Professional sound recording software provides a range of effect and processing options that are particularly useful for improving the overall quality of narration files. The ones that I typically use are:
- Noise gates – this is a processing tool that allows you to set a lower level threshold for the sound, and then mute any sound that occurs below that level, in the space between words and sentences. Used properly, it can help make your recording sound like it was done in a well soundproofed area, because listeners hear silence in the spaces between statements, while the room sound is mostly masked by the (much louder) sound of your voice. It can take some experimentation to set a gate properly, and it will not cover up undesirable room sounds perfectly, but it can really help clean up a recording.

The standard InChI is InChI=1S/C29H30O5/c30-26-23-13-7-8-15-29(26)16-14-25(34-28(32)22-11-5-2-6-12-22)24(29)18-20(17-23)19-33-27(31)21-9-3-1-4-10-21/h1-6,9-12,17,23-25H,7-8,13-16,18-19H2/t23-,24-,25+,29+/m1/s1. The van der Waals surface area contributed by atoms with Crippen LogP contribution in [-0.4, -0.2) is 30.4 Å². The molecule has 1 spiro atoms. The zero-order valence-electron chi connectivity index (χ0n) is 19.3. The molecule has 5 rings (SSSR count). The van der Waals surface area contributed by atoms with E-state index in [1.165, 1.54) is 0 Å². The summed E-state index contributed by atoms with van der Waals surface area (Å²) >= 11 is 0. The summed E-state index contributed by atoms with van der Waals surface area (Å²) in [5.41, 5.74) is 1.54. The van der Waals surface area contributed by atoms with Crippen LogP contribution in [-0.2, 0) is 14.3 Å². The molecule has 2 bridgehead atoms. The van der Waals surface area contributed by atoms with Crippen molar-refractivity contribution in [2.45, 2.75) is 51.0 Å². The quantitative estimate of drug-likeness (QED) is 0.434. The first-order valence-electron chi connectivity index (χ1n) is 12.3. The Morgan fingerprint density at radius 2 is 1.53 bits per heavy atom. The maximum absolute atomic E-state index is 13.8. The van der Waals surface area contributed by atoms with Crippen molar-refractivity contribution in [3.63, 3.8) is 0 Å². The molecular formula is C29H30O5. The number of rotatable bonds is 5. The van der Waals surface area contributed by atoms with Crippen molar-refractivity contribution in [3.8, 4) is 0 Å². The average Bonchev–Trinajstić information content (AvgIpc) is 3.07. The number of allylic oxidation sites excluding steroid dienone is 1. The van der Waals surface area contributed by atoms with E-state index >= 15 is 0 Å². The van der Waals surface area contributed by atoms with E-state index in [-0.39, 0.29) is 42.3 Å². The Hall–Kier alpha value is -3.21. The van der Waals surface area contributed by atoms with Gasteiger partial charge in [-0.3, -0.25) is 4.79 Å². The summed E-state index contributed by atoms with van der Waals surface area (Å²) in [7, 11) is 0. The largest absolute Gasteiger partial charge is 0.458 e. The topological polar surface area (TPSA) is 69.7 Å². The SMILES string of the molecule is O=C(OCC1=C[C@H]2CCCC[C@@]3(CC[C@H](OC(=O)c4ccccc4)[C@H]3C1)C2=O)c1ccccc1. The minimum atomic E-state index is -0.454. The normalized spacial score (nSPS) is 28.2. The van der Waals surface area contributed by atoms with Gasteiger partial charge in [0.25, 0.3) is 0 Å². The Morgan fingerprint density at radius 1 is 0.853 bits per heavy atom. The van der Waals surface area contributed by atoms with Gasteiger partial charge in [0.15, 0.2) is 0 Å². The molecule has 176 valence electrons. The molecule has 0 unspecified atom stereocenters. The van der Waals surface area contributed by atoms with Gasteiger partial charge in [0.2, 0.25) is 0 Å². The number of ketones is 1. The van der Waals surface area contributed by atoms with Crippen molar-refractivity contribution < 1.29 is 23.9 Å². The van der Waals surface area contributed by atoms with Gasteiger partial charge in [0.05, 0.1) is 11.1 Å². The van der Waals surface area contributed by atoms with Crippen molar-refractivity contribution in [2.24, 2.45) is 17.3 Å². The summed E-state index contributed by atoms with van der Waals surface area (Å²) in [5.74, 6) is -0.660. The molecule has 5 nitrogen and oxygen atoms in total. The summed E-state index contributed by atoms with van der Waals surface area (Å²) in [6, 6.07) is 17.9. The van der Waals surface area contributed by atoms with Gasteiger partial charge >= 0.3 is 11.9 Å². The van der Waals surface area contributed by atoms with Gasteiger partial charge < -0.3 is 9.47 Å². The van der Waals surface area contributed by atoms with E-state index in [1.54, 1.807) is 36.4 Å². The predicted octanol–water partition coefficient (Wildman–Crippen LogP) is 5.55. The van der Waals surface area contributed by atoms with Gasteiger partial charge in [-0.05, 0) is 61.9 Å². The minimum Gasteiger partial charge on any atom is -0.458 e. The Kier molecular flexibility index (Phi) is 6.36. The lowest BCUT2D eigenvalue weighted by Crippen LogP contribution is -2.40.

- Equalization – EQ can be used to (slightly) reduce a continuous noise issue (such as HVAC hum), or to brighten up a dull sounding recording to increase intelligibility. It can also be used to (slightly) fix the sound of excessive room reverberation.
- Reverb – you can enhance a signal that is too dry by (sparingly) using a little bit of reverb (select small bright room, quick decay).
- Time compression/expansion – though I have rarely needed to use it, preferring to time the performance to the visual, narrators can use this function to adjust the duration of a narration segment to match the duration of a visual event, such as an animation. Note that this can result in some artifacts that can make the segment less usable, but it is worth a try to attempt to fix a segment that is too long or too short.
Most recording software includes these types of processing effects and other processing that is intended to address specific needs, but for most cases, they are not that useful for narration, and can distract from the narrative impact if overused.